Attention, San Francisco Giants fans: The Kung Fu Panda seems to have a case of homesickness.
No, I'm not referring to his homeland of Venezuela; rather, I think the portly, lovable third-sacker might be longing for the friendly confines of AT&T Park.
Don't believe me? Well then, let us take a look at the numbers; after all, the stats don't lie (neither do Shakira's hips, for that matter).
For starters, here's a rundown of Pablo's (stellar, phenomenal, stupendous, whatever superlative you like) season, through July 27:
If you want to dig a little deeper, let's take a look at Runs Created (A Bill James creation, click here for more info).
The following is a list of the NL leaders in RC:
1. Pujols - 103
2. Fielder - 91
3. Utley - 90
4. H. Ramirez - 82
4. Braun - 82
6. Dunn - 79
7. Victorino - 76
8. Reynolds - 75
9. Werth - 73
10. Hawpe - 72
10. Helton - 72
12. Sandoval - 71
Sandoval is in some elite company, but, on the surface, it's not overly impressive.
However, let's take a look at the same list, but this time we check their percentage of their team's total RC:
1. Pujols - 21.4% - 1st
2. Fielder - 18.2% - 3rd
3. Utley - 16.0%
4. H. Ramirez - 17.5% - 4th
4. Braun - 16.4%
6. Dunn - 16.3%
7. Victorino - 13.5%
8. Reynolds - 15.4
9. Werth - 13.0%
10. Hawpe - 14.0%
10. Helton - 14.0%
12. Sandoval - 18.3% - 2nd
Tad bit more impressive, isn't it?
Pablo's obviously been a huge factor in the Giants' success this year, and this is quite deserving of praise (It's also a major indictment of the rest of the Giants lineup; the next highest RC total behind Sandoval is a whopping 47, shared by Winn and Rowand).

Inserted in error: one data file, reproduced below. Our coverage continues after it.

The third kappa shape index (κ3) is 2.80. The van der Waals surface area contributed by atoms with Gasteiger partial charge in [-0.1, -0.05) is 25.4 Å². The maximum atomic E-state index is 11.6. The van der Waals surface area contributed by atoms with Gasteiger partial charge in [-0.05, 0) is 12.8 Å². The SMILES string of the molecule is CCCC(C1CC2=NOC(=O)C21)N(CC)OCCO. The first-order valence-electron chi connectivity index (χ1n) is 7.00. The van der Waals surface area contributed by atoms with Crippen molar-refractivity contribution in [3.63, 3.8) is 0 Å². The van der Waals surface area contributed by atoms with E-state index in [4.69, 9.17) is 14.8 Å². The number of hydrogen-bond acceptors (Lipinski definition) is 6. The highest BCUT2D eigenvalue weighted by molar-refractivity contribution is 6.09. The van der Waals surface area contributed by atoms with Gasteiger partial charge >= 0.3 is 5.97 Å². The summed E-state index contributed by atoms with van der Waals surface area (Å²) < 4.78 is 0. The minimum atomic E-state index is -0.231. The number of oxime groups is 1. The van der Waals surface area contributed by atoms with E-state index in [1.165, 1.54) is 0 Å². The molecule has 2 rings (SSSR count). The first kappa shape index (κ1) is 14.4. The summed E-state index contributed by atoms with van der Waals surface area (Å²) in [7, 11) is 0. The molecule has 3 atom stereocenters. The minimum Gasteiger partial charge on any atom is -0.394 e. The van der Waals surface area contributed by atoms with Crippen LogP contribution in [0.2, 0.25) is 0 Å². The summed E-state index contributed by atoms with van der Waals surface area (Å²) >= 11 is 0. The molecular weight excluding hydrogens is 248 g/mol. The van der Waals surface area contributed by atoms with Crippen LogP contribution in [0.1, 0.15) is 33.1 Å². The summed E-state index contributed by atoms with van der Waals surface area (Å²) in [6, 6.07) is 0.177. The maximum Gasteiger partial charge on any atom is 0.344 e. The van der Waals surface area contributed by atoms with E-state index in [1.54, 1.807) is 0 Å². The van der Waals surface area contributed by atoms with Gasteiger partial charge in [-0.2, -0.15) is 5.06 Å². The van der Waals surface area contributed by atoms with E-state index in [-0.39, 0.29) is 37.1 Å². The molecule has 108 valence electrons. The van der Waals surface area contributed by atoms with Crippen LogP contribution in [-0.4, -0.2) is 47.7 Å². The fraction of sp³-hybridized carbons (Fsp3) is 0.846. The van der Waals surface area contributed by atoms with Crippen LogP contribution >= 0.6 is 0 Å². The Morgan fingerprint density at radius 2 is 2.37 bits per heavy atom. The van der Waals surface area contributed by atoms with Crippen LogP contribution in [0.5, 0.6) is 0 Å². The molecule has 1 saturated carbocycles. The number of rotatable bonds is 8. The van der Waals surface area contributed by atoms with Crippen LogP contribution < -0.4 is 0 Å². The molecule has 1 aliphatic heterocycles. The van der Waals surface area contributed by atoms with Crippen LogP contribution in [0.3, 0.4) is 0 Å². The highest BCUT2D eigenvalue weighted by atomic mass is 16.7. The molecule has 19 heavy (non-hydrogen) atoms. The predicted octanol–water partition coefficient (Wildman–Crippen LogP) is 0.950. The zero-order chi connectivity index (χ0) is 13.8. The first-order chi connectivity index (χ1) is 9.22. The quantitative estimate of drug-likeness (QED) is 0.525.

Everything above, though, is to give you some perspective on just how dazzling the Panda's performance has been at the plate this year...
Which makes it completely baffling to see how stark the difference is between his home and away stats.
Again, let's send this one over to the numbers department (home splits listed on top, away splits on the bottom).
Obviously, Pablo has been underachieving when the Giants are playing away from San Francisco (although he still does better than other everyday players in the Giants lineup...hmm).
Interestingly enough, this really hasn't been noticed or mentioned all that much in discussion about Sandoval—in fact, I didn't really realize the disparity until I casually was browsing his statistics just a few days ago.
To me, this prompts the question: Could Pablo's lack of performance at the plate be a contributing factor of the Giant's abysmal road record (21-31, to be exact) this season?
My answer is yes.
I am is not saying that this is the main reason for our poor play on the road, but it certainly is a large issue—one that is unsolvable by anyone but Pablo himself.
My usual assumption about poor road play is that it is due to either the unfamiliar park, hecklers, or anything else that falls into the category of "home field advantage"—but Kung Fu Panda didn't have this sort of problem last year.
In fact, Sandoval road stats were better than his home stats last year (though in a smaller sample; click here for 2008 splits), so that would seem to invalidate most of the logical assumptions.
Do I have a solution for the problem? No.
Do I even know the cause? Again, No.
What I do know, however, is that the Giants will need their almost-All-Star third baseman to play better on the road if they want a shot at the postseason.
(Thanks to Baseball-Reference.com for most stats)